Community Living is the best way to age well. Study after study has proven it, but often, adult children are faced with resistance when they discuss a move with their aging parent. If you think your parent may benefit from a move, knowing the signs can help support the conversation.

If your Mom or Dad is living in a house they’ve occupied for decades, they may be associating the house with their self-sufficiency when, in fact, it may already be negatively impacting their independence. Observe objectively and be aware of telltale signs that they may be in need of greater support and socialization than they can achieve if they stay in their house.

Warning Signs Around The House And Yard
Nearly every home gets a little messy once in a while, but if you notice that your parent’s house is consistently in disarray, it may be a sign that it’s time for a change. Things like expired and rotting food in the fridge, dirty dishes in the sink, excess clutter throughout the house, a yard in disrepair and broken appliances that never seem to get repaired are all signs that your parent may be struggling to keep up with housework and/or home maintenance.

Poor Personal Care And Injury
Poor personal hygiene such as unwashed hair, teeth that aren’t brushed or body odor can be another sign of a problem. An older adult wearing clothes over and over again or wearing obviously dirty clothes may be struggling to care for himself. Unexplained bruising or injuries is another sign of trouble. If your parent is struggling with balance issues, they may be tripping or banging into hard objects in the house. This may be a sign that it’s no longer safe for them to be home alone.

Changes In Mood Or Memory
If your loved one is starting to act moody, aggressive or confused, this could be a another red flag that things may not be going well at home. Be aware also for any loss of interest in things that they used to love, as this could signal anxiety or depression. The quality of life for a parent who is severely depressed or anxious is often greatly improved simply by living with other people.

It’s not unusual to forget or misplace things once in awhile, but if you notice that your parent is  forgetting to pay bills, missing doctors appointments frequently or having more trouble than usual remembering names, these could be early warning signs of dementia. Also, keep in mind that dementia isn’t simply loss of memory. Look for signs that Mom or Dad seems unable to make plans or to follow through with instructions. A big red flag is if your parent is making uncharacteristically poor decisions, such as leaving the stove on, taking a walk late at night or buying things they don’t need. If you have concerns about your parent’s cognition, consult with a medical professional for advice and recommendations on options for the best care.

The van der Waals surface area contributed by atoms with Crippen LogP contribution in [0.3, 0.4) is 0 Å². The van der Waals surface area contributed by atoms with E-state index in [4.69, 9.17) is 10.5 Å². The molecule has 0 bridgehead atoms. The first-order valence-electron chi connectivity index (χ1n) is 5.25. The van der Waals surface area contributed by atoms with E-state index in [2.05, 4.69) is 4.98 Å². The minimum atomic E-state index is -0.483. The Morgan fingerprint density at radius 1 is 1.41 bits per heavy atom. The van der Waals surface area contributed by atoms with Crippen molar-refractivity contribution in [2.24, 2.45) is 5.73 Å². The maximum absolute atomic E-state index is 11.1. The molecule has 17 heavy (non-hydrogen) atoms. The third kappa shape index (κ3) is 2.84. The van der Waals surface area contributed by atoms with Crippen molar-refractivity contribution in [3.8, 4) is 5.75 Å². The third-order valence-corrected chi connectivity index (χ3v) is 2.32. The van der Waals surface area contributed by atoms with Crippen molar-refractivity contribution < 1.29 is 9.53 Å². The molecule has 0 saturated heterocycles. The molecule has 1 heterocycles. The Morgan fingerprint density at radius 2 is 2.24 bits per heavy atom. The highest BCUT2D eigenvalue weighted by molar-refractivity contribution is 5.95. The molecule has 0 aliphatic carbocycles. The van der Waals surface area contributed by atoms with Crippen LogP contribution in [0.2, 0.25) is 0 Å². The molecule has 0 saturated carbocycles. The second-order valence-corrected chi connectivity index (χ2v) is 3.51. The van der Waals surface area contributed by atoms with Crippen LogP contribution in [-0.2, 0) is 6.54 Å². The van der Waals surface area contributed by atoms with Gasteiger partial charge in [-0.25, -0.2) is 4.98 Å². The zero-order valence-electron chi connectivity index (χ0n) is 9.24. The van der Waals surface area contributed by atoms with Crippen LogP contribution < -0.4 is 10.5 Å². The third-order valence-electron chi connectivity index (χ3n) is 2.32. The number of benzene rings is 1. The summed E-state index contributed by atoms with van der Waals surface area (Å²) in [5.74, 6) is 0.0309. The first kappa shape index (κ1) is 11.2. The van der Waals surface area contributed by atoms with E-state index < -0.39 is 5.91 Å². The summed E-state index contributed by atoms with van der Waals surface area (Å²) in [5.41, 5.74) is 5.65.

A Social Life That’s Grown Very Small
Is Mom still meeting with her lunch buddies, playing bridge or chatting on the phone with friends? Often, as we age, our world gets smaller and smaller as friends pass away or our circumstances and abilities change. This can have an enormous impact on health and cognition. How can you spot a sign that Mom may be isolated? When you talk to her, does she update you on news that isn’t about doctor appointments or requests for help with household issues? If she’s not mentioning friends, neighbors or family members, it’s likely that she isn’t communicating with them. A senior living environment is rich in opportunities for developing friendships, exploring new interests and simply being with others.

Health Issues That Require Greater Care
Nowadays, it’s not uncommon for older adults to have as many as a dozen drugs to manage. Even with pills counted out in a daily pill box, following instructions about taking them throughout the day and being on the lookout for drug interactions is a lot to expect from any non-medical person; particularly if there are concerns about even mild dementia. If your parent has a complex drug regimen to adhere to, he or she may benefit from the medication management that an assisted living community provides.


At The Maples of Towson, our care staff will provide the support your parent needs to live well and to be as independent as possible. Our mission is to make every day the best day possible and we achieve that for our residents through our engaging lifestyle programs, fine dining, sophisticated atmosphere and highly individualized supportive care. To learn more, schedule a tour with us today.